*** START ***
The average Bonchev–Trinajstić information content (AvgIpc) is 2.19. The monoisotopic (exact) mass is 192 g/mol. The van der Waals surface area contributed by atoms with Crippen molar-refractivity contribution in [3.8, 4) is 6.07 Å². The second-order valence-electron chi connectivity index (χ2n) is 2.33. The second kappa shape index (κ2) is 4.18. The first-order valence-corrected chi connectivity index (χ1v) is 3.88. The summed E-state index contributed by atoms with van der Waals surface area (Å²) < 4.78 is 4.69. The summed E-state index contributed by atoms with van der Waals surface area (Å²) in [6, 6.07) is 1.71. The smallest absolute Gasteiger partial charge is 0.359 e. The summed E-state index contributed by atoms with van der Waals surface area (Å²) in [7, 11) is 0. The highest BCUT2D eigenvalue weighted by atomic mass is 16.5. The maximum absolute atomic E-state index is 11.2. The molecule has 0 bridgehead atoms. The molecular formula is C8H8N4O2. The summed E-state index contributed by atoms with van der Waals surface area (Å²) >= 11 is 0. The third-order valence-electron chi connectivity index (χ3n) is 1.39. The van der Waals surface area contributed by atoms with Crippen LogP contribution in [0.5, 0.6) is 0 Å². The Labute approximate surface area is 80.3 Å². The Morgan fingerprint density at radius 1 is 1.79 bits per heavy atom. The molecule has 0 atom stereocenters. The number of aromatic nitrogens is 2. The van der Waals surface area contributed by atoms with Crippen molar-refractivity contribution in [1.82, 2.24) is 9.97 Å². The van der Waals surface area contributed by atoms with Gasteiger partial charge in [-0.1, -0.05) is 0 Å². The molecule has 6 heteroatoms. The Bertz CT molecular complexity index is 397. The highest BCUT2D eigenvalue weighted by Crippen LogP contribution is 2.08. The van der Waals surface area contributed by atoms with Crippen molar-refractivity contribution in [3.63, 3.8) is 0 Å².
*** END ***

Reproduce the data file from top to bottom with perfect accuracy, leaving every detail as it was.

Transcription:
The average Bonchev–Trinajstić information content (AvgIpc) is 2.19. The monoisotopic (exact) mass is 192 g/mol. The van der Waals surface area contributed by atoms with Crippen molar-refractivity contribution in [3.8, 4) is 6.07 Å². The second-order valence-electron chi connectivity index (χ2n) is 2.33. The second kappa shape index (κ2) is 4.18. The first-order valence-corrected chi connectivity index (χ1v) is 3.88. The summed E-state index contributed by atoms with van der Waals surface area (Å²) < 4.78 is 4.69. The summed E-state index contributed by atoms with van der Waals surface area (Å²) in [6, 6.07) is 1.71. The smallest absolute Gasteiger partial charge is 0.359 e. The summed E-state index contributed by atoms with van der Waals surface area (Å²) in [7, 11) is 0. The highest BCUT2D eigenvalue weighted by atomic mass is 16.5. The maximum absolute atomic E-state index is 11.2. The molecule has 0 bridgehead atoms. The molecular formula is C8H8N4O2. The summed E-state index contributed by atoms with van der Waals surface area (Å²) >= 11 is 0. The third-order valence-electron chi connectivity index (χ3n) is 1.39. The van der Waals surface area contributed by atoms with Crippen LogP contribution in [0.5, 0.6) is 0 Å². The Labute approximate surface area is 80.3 Å². The Morgan fingerprint density at radius 1 is 1.79 bits per heavy atom. The molecule has 0 atom stereocenters. The number of aromatic nitrogens is 2. The van der Waals surface area contributed by atoms with Crippen molar-refractivity contribution in [1.82, 2.24) is 9.97 Å². The van der Waals surface area contributed by atoms with Gasteiger partial charge in [-0.1, -0.05) is 0 Å². The molecule has 6 heteroatoms. The Bertz CT molecular complexity index is 397. The highest BCUT2D eigenvalue weighted by Crippen LogP contribution is 2.08. The van der Waals surface area contributed by atoms with Crippen molar-refractivity contribution in [3.63, 3.8) is 0 Å².